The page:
With respect to the scientific rebel, then, a Tolstoyan thesis emerges: While all conventional practitioners in the life sciences may be said to be conventional in the same way, all rebels seem to rebel in their own particular fashion. ... Singling out the rebel helps us understand how and why we come to our beliefs and practices, and how and why we struggle to hold on to them.

Raymond Arthur Dart, the man who discovered Australopithecus africanus in 1924, is a good example. While the evidence he unearthed seemed to strongly suggest an African origin of mankind, it took almost two generations to adopt that revolution in our understanding of human evolution. As Dart's student Phillip Tobias shows in our book, that lag had more to do with the political resistance to such an admission than with scientific evidence.


Barbara McClintock, the famed geneticist, may have helped create her own image as a rebellious personality fighting against the odds of a marginalizing scientific community not quite able to appreciate the brilliance of her own, bucking scientific claims.


If one single quality unites all the scientists we feature in our book, it is stubbornness, their steadfastness in their challenges to orthodox thought. George Bernard Shaw wrote: "The reasonable man adapts himself to the world; the unreasonable one persists in trying to adapt the world to himself. Therefore, all progress depends on the unreasonable man." That may or may not be true in science; it would be a stretch to call all iconoclastic biologists "unreasonable," and it is unclear how some iconoclasms have benefited mankind.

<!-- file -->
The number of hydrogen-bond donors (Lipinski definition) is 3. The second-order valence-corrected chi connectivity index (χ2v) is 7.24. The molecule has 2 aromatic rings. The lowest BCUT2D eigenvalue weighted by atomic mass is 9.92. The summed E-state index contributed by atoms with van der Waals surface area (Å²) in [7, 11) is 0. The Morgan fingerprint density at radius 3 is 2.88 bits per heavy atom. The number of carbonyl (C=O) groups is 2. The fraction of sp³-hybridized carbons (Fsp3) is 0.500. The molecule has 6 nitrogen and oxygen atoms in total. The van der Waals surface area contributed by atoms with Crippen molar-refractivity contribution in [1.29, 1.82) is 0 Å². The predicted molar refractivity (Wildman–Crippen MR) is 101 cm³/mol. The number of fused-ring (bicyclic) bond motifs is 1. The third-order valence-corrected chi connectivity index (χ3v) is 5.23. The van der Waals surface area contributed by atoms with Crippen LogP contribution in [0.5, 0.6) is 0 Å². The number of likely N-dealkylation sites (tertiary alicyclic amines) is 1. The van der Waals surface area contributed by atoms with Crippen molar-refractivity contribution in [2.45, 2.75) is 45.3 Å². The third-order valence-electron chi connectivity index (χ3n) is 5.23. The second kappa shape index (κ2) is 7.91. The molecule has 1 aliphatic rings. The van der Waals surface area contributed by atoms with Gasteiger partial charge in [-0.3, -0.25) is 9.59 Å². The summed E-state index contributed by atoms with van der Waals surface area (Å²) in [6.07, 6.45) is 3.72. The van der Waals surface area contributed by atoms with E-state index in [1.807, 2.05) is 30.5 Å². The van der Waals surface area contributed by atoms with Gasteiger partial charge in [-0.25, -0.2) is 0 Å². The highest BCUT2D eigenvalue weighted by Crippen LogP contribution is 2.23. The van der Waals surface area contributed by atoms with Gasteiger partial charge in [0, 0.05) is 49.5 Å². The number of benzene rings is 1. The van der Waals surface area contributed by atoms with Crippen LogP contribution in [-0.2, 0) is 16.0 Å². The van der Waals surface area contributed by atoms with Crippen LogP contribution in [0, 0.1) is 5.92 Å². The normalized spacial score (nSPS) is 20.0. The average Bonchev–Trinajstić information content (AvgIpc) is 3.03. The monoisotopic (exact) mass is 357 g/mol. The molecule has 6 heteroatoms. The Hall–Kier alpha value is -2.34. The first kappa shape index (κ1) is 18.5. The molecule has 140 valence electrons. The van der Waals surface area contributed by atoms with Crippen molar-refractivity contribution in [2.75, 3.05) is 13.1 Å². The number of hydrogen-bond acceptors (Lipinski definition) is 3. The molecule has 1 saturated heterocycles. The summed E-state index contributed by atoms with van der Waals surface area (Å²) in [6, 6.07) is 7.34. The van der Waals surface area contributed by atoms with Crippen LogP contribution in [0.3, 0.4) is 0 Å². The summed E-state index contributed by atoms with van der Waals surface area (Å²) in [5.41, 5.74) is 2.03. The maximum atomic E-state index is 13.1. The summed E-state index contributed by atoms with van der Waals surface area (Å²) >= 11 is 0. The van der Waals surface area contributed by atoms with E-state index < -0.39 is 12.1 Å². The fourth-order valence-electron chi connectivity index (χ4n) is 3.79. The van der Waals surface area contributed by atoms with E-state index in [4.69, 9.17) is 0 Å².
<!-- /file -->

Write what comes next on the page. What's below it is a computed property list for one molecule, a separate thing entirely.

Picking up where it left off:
The issue of scientific legitimacy cannot rest on the simple dichotomy between what ends up being "right" versus what ends up being "wrong."[snip]

Telling the stories of biology's rebels, mavericks, and heretics is an exercise in neither vindication nor rehabilitation. These stories reveal that the history of biology is also a history of dissent.[snip] Focusing on the moments of dissent, however, provides a valuable contrast to those ideas and biologists currently considered to be correct. Instead of a seamless narrative of progress or even of heroic struggle to find the truth, we get a history marked by innovation, resistance, and defiant theories and personalities. [snip]

Oren Harman is an assistant professor in the graduate program for science, technology, and society at Bar-Ilan University (Israel), and Michael R. Die-trich is an associate professor of the history and philosophy of biology at Dartmouth College. This essay is adapted from a book they edited, Rebels, Mavericks, and Heretics in Biology, just published by Yale University


The Chronicle Review / Volume 54 / Issue 44 / Page B7 /



Rebels, Mavericks, and Heretics in Biology / Edited and with an Introduction by Oren Harman and Michael R. Dietrich and with an Epilogue by R.C. Lewonti /May 19, 2008 / 416 p. / ISBN: 9780300116397 ; ISBN-10: 030011639X /


Scientists featured in this volume:

Alfred Russel Wallace
Hans Driesch
Wilhelm Johannsen
Raymond Arthur Dart
C. D. Darlington
Richard Goldschmidt
Barbara McClintock
Oswald T. Avery
Roger Sperry
Leon Croizat
Vero Copner Wynne-Edwards
Peter Mitchell
Howard Temin
Motoo Kimura
William D. Hamilton
Carl Woese
Stephen Jay Gould
Thelma Rowell
Daniel S. Simberloff